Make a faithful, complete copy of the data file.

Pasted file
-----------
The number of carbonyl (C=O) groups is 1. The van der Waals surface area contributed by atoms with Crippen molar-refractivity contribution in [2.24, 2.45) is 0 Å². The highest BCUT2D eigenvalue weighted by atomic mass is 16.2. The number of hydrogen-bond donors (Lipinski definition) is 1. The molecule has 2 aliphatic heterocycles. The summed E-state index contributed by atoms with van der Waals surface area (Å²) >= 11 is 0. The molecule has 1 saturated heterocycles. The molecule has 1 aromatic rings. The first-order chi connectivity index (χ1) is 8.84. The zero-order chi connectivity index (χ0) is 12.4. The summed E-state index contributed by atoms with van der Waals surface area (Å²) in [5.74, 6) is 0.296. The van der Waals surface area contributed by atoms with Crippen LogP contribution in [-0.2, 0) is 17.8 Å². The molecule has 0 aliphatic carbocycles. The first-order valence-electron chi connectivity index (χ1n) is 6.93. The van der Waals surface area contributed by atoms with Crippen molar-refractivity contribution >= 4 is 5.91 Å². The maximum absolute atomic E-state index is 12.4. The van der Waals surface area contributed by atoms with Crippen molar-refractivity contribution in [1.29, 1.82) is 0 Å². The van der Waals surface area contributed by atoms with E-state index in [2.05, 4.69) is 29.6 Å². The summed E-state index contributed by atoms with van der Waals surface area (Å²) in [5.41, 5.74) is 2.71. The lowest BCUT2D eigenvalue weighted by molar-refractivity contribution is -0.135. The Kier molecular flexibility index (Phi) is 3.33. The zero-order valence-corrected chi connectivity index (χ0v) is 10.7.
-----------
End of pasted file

The number of carbonyl (C=O) groups is 1. The van der Waals surface area contributed by atoms with Crippen molar-refractivity contribution in [2.24, 2.45) is 0 Å². The highest BCUT2D eigenvalue weighted by atomic mass is 16.2. The number of hydrogen-bond donors (Lipinski definition) is 1. The molecule has 2 aliphatic heterocycles. The summed E-state index contributed by atoms with van der Waals surface area (Å²) >= 11 is 0. The molecule has 1 saturated heterocycles. The molecule has 1 aromatic rings. The first-order chi connectivity index (χ1) is 8.84. The zero-order chi connectivity index (χ0) is 12.4. The summed E-state index contributed by atoms with van der Waals surface area (Å²) in [5.74, 6) is 0.296. The van der Waals surface area contributed by atoms with Crippen LogP contribution in [-0.2, 0) is 17.8 Å². The molecule has 0 aliphatic carbocycles. The first-order valence-electron chi connectivity index (χ1n) is 6.93. The van der Waals surface area contributed by atoms with Crippen molar-refractivity contribution >= 4 is 5.91 Å². The maximum absolute atomic E-state index is 12.4. The van der Waals surface area contributed by atoms with Crippen molar-refractivity contribution in [1.29, 1.82) is 0 Å². The van der Waals surface area contributed by atoms with E-state index in [2.05, 4.69) is 29.6 Å². The summed E-state index contributed by atoms with van der Waals surface area (Å²) in [5.41, 5.74) is 2.71. The lowest BCUT2D eigenvalue weighted by molar-refractivity contribution is -0.135. The Kier molecular flexibility index (Phi) is 3.33. The zero-order valence-corrected chi connectivity index (χ0v) is 10.7.